Thomas Crowley in Jacobin:
“Congress does not exist. It is finished.” “Congress will be decimated.” So say the political opponents of the Indian National Congress party. While hardly unbiased, they’re expressing a sentiment common in India today. Newspaper headlines tell the same story: “A Fast Fading Party”; “Tryst with Decline.”
But it’s too soon to write the obituary of the party that once dominated Indian politics. After all, Congress has been written off before, only to somehow resurrect itself.
In India’s national elections ten years ago, the polls and the media predicted a resounding defeat for the party, which had already been out of office for eight years. The once-mighty Congress was thought to be a spent force. But the party received a plurality of votes and was able to cobble together a coalition government. Five years later, in the next national election, Congress surprised many observers by winning even more handily.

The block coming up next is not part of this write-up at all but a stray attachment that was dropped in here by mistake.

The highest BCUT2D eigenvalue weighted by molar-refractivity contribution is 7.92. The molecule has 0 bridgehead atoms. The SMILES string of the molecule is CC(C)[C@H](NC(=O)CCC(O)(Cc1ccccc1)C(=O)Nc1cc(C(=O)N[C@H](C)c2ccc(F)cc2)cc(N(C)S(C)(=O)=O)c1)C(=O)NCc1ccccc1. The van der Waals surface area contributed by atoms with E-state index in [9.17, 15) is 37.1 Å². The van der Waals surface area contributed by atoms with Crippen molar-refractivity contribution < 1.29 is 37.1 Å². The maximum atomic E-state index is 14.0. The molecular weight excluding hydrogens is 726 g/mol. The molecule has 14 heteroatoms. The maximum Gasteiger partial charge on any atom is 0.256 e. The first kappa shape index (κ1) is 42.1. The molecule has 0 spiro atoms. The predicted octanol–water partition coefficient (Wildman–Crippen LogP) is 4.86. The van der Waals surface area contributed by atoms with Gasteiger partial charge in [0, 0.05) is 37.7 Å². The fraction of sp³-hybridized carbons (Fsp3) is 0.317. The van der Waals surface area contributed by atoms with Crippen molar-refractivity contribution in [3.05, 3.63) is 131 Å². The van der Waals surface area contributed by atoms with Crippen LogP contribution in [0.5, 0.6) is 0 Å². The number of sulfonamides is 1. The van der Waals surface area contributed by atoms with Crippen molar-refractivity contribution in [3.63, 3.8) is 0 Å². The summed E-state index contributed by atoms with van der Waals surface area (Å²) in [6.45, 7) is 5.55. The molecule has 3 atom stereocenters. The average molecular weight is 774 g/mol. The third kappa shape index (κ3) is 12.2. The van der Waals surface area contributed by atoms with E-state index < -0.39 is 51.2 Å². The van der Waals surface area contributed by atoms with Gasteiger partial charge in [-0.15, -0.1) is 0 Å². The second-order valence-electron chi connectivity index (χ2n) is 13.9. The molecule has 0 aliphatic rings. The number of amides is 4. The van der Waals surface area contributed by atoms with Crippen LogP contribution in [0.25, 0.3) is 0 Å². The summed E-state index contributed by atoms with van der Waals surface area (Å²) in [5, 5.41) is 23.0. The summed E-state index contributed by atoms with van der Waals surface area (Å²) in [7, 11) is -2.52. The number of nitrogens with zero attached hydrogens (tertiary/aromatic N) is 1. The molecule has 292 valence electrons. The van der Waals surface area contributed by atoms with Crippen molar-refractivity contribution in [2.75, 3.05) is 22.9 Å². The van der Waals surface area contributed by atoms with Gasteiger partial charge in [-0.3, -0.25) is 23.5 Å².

Now, with the national election of 2014 in full swing (it takes place in nine phases in April and May), some within Congress are predicting another victory.
There are a few reasons, though, to think that lightning will not strike thrice for Congress. The last five years of Congress rule, under the banner of the United Progressive Alliance (UPA), have been marred by scandals, economic woes, and governmental dysfunction. It is of little import that the other major national party, the Bharatiya Janata Party (BJP), supports the same flawed economic policies and has shown itself to be quite adept at corruption itself. The UPA has been heading the national government for the past decade, and any blame for the missteps of the previous ten years are laid squarely at its feet.